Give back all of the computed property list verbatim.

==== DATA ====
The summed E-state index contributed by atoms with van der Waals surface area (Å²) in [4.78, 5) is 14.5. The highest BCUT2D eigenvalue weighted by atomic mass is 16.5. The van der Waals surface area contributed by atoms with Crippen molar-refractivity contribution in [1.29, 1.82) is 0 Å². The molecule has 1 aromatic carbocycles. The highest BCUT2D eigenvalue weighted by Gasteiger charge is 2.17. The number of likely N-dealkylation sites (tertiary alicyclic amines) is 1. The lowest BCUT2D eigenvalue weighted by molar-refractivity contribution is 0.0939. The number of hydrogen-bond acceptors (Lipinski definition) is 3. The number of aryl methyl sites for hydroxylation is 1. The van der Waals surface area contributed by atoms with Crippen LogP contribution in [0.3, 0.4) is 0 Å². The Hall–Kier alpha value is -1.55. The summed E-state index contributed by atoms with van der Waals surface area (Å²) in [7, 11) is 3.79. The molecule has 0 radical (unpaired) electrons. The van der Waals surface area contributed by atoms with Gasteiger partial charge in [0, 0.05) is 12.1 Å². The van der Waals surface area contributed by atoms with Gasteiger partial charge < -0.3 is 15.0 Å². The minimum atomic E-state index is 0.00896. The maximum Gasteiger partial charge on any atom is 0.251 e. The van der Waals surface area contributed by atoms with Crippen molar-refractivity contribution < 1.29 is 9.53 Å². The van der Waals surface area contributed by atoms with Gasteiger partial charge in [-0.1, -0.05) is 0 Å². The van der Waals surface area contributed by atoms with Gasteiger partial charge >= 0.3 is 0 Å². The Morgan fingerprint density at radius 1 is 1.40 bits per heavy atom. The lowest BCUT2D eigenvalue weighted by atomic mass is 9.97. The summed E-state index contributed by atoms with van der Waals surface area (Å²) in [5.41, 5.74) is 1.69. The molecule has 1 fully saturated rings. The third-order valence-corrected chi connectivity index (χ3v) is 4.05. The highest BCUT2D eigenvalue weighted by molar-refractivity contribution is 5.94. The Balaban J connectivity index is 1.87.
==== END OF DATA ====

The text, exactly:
The summed E-state index contributed by atoms with van der Waals surface area (Å²) in [4.78, 5) is 14.5. The highest BCUT2D eigenvalue weighted by atomic mass is 16.5. The van der Waals surface area contributed by atoms with Crippen molar-refractivity contribution in [1.29, 1.82) is 0 Å². The molecule has 1 aromatic carbocycles. The highest BCUT2D eigenvalue weighted by Gasteiger charge is 2.17. The number of likely N-dealkylation sites (tertiary alicyclic amines) is 1. The lowest BCUT2D eigenvalue weighted by molar-refractivity contribution is 0.0939. The number of hydrogen-bond acceptors (Lipinski definition) is 3. The number of aryl methyl sites for hydroxylation is 1. The van der Waals surface area contributed by atoms with Crippen LogP contribution in [0.3, 0.4) is 0 Å². The Hall–Kier alpha value is -1.55. The summed E-state index contributed by atoms with van der Waals surface area (Å²) in [7, 11) is 3.79. The molecule has 0 radical (unpaired) electrons. The van der Waals surface area contributed by atoms with Gasteiger partial charge in [0, 0.05) is 12.1 Å². The van der Waals surface area contributed by atoms with Gasteiger partial charge < -0.3 is 15.0 Å². The minimum atomic E-state index is 0.00896. The maximum Gasteiger partial charge on any atom is 0.251 e. The van der Waals surface area contributed by atoms with Crippen molar-refractivity contribution < 1.29 is 9.53 Å². The van der Waals surface area contributed by atoms with Gasteiger partial charge in [-0.1, -0.05) is 0 Å². The van der Waals surface area contributed by atoms with Gasteiger partial charge >= 0.3 is 0 Å². The Morgan fingerprint density at radius 1 is 1.40 bits per heavy atom. The lowest BCUT2D eigenvalue weighted by atomic mass is 9.97. The summed E-state index contributed by atoms with van der Waals surface area (Å²) in [5.41, 5.74) is 1.69. The molecule has 1 fully saturated rings. The third-order valence-corrected chi connectivity index (χ3v) is 4.05. The highest BCUT2D eigenvalue weighted by molar-refractivity contribution is 5.94. The Balaban J connectivity index is 1.87.